Balcones Texas Blue Corn Bourbon Cask Strength L.E.

Limited Edition Batch BCB19-1 (June 25 2019)

MASH BILL – 100% blue corn

PROOF – 130

AGE – 2 years 3 months


PRICE – $74

BUY AGAIN? – When this bottle runs out, yes I will

Balcones has been gathering awards and garnering attention for its bold, 100% in-house made craft whiskies. It took me awhile to pick up one of their offerings, given they are among the many craft distilleries bottling young whiskies. But I was struck by how dark their whiskies seemed to be despite their youth, and the repeated reports that they had a remarkable power behind them.

So when I finally bit I went for the 2019 annual cask strength release of their Texas Blue Corn Bourbon, a mighty variation of their standard 100-proof True Blue release. I was intrigued by the 100% blue corn mash bill, and a cask strength bottling seemed an appropriate place to start for a distillery noted for its full-throttle whiskies. I’d also recently enjoyed the Home Base Spirits Red Flint Corn Whiskey, another cask strength craft offering. I’d found the intensity of that 100% red flint corn mash bill exciting at cask strength, very unique and bracing. The prospect of another high octane corn whisky was enticing.

Here first are some notes in brief, tasted about three weeks after uncorking and three pours into the bottle, in a traditional Glencairn.

COLOR – cherry syrup red and dark orange

NOSE – brown sugar, molasses, dark raw honey, grilled corn, baked cherry pie, lemon zest

TASTE – woah! Hold on tight! Grilled corn, the brown sugar, caramel with grilled jalapeño in it, an almost distracting fiery burn up front that eases in the middle and returns with a burst in the end…

FINISH – dark grilled corn, brown sugar and caramel, as the fire gradually dies down to smoldering embers…

OVERALL – a bonfire with grilled sweet corn on it, glazed in a jalapeño caramel and with fruit on the side

Even before I’d nosed it, this bourbon was already making its impression. The color is deep, rich and vibrant in the bottle and the glass. Upon pouring it, the aromas immediately reached out and then subsided, like a momentary burst of flames. Nosing it, I was struck by the intensity and clarity of the brown sugar notes. Then on first sip it was like a fire racing along a stream of spilled bourbon, across my tongue and down my throat. Though spectacular, this was actually a bit distracting from the flavors. It took me some time to acclimate, and then I began to pull the flavors out from behind the wall of flames. The taste was not as impressive as the nose. The finish then echoed the experience of the taste—more spectacle than substance.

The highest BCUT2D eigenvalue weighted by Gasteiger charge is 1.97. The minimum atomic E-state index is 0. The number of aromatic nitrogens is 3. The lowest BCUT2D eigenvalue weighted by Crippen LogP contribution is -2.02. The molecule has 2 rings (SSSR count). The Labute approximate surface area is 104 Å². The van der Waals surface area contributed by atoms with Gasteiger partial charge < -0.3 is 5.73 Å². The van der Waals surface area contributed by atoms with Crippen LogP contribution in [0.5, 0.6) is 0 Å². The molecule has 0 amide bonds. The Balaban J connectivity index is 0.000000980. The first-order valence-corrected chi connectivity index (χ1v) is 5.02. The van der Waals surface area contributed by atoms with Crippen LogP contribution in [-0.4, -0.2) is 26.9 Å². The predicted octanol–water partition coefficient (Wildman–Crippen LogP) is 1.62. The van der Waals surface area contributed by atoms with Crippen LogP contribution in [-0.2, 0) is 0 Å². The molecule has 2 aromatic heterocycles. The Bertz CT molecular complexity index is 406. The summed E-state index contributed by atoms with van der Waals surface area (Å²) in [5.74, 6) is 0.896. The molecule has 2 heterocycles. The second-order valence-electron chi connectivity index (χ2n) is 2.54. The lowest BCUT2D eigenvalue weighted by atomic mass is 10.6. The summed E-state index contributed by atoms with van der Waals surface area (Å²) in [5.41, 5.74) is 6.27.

I must say, though, that it’s not at all a bad spectacle. I actually quite enjoy it. I can’t say I’ll be reaching for it nearly as often or with the same enthusiasm as its Kentucky bonfire colleague, Booker’s. But it has a quite literally striking personality, with an incredible nose, and flavors that, once they do step through the flames of the 130 proof, are lip-smacking good, like one would expect from a Texas BBQ.

I tried it with seven drops of water, which I let sit to mingle for about ten minutes. Now the nose had a stronger caramel note amongst the brown sugars and grilled corn cobs, with some of the dark cherry as well and a bit of fresh oak bark. On the taste, the water took the bite off the fire and allowed the caramel, corn, cherry, and now some grapefruit as well, to come through more immediately and clearly. Though still dark and intense, now it was almost refreshing. The finish smoldered more gently and retained the cherry and new grapefruit note, allowing the caramelized brown sugars to melt away slowly and at length…

I’d call this a true success. I’ll certainly always drink it with water added, to temper the heat and release those wonderful sweet fruit flavors alongside the grill. The citrus aspects make a lovely compliment to the savory jalapeño, the corn, and the dark brown sugars.

Of course, knowing it’s from Texas, certain images are bound to come to mind by suggestion. But it’s incredible how clearly the whisky does conjure memories of grilled corn on the cob on hot sunny afternoons at campgrounds or in neighborhood parks. Family and childhood friends running around the grass and splashing into a nearby river. As with the Home Base Red Flint Corn Whiskey, the 100% corn mash bill is so specific and yet releases other notes to add complexity. It’s no surprise it also releases vivid memories.

Go get a bottle of this stuff. It’s one to contend with, and enjoy.


4 thoughts on “Balcones Texas Blue Corn Bourbon Cask Strength L.E.

  1. $74 for a bourbon that spent a whopping 27 months in a barrel. LOL. I can’t believe they have the cojones to peddle this swill with a straight face.


  2. I enjoy your reviews, but, I must say I’m shocked you prefer Booker’s over this. I don’t personally think Booker’s has produced a decent bottle since 2013. May I suggest Balcones’ Texas Single Malt (hammer edition, not the 1 edition), it may just blow your mind.


    1. Thanks for the rec, I’ll seek the Balcones Texas Single Malt out! Granted, my breadth of experience with Booker’s is much greater than with Balcones. I can’t agree with you that Booker’s hasn’t produced a decent bottle since 2013—I’ve experienced several excellent Booker’s dated after then. And I’ve not yet had enough experiences with Balcones to make a fully educated comparison between the high-proof offerings of the two brands. But I do look forward to more Balcones, for certain. Cheers!


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